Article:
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A Late October Blog

By October 27, 2015February 21st, 20182 Comments

MapMarkerI have now made it back into the office at home in Australia. All horses from the recent young horse intake have now gone home. There are still a couple of places available on the February and May intakes. Please let me know if you are wanting to reserve a place as the intakes can fill up quickly.

Tomorrow I start travelling to Perth, not in Scotland, but Western Australia.  This will be a 5 day horsemanship course, more details are available on the website course listing page. Next week, it is back to the South Island of New Zealand for a horsemanship and  cow working course.  The middle of November is a 3 day horsemanship course in St Andrews Victoria. In December a 2 day course is scheduled for Armidale in N.S.W.

The UK course listings for 2016 is now available for viewing on the website. Please let me know if any changes need to be made with contact details etc.

Below the image I have written a horsemanship article that I trust that will be helpful.


Horsemanship is non denominational and is applicable to all disciplines and equestrian sports. It takes time for both the horse and human to learn and be solid. With the horse it is easy for us to get frustrated when we don’t pick up straight away, where we left off yesterday or last week. Most times this is just a case of things not being solid and dependable. A recent example of this was a case where I rode a couple of horses that I started last year.  They were well bred and nice horses, but their self-preservation was pretty close to the surface and a lot of time was spent on getting things solid and dependable with the time that I had them for. This year I rode the same horses for a small amount of time and to my knowledge they had not been ridden or had much handling during the 12 months. It was like picking up where I left off 12 months ago,  saddling and riding was a non event.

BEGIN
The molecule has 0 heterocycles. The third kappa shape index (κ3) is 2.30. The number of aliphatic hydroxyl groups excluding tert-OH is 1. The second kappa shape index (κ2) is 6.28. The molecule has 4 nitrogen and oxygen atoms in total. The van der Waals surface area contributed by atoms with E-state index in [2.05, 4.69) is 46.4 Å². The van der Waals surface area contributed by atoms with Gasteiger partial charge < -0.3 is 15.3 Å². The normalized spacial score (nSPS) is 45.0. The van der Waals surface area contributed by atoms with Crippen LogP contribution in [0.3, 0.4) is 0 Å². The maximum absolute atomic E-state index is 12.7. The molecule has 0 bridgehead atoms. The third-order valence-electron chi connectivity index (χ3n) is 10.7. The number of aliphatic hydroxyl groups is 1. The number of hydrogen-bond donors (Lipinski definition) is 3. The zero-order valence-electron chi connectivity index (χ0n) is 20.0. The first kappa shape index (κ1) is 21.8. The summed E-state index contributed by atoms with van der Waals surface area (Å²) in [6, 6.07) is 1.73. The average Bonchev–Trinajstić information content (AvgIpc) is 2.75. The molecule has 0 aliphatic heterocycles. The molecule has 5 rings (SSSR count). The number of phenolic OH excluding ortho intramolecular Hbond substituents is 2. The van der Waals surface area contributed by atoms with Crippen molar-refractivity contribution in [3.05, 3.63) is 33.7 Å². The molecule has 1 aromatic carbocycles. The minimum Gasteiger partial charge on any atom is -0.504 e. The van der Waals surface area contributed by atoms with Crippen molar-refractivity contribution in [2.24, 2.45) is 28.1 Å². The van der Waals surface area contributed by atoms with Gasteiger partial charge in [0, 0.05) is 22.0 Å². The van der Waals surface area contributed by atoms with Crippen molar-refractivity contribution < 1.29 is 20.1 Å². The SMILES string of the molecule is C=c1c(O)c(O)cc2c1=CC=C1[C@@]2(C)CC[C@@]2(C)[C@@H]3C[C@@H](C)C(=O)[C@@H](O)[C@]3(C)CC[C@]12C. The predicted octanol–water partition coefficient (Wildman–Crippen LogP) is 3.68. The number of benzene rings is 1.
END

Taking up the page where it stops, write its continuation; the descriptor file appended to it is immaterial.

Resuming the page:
Spending time on getting the foundation solid with your horses is really an investment that pays regular dividends in many forms. To understand the horsemanship takes time on the human side as well. When riders come along to courses I really try to emphasis the importance of doing your homework in between the courses and overtime you will progress.


  • Liz Scrivener says:

    Dear Dave,
    So beautifully put <3
    Xx Liz Scrivener

  • Sam Morgan says:

    Thank you for that, I would never have dreamt that 2 years ago on the hand over weekend at Dudgeley when I first rode Sunny that we would be in Canada chasing cows, riding through bush & over the prairies checking fences. Despite being told at times that I should be further ahead with him I have taken as much time as he has needed to become confident & dependable.
    I can’t thank you enough for the start you put on him and putting the foundations in place for us to build on.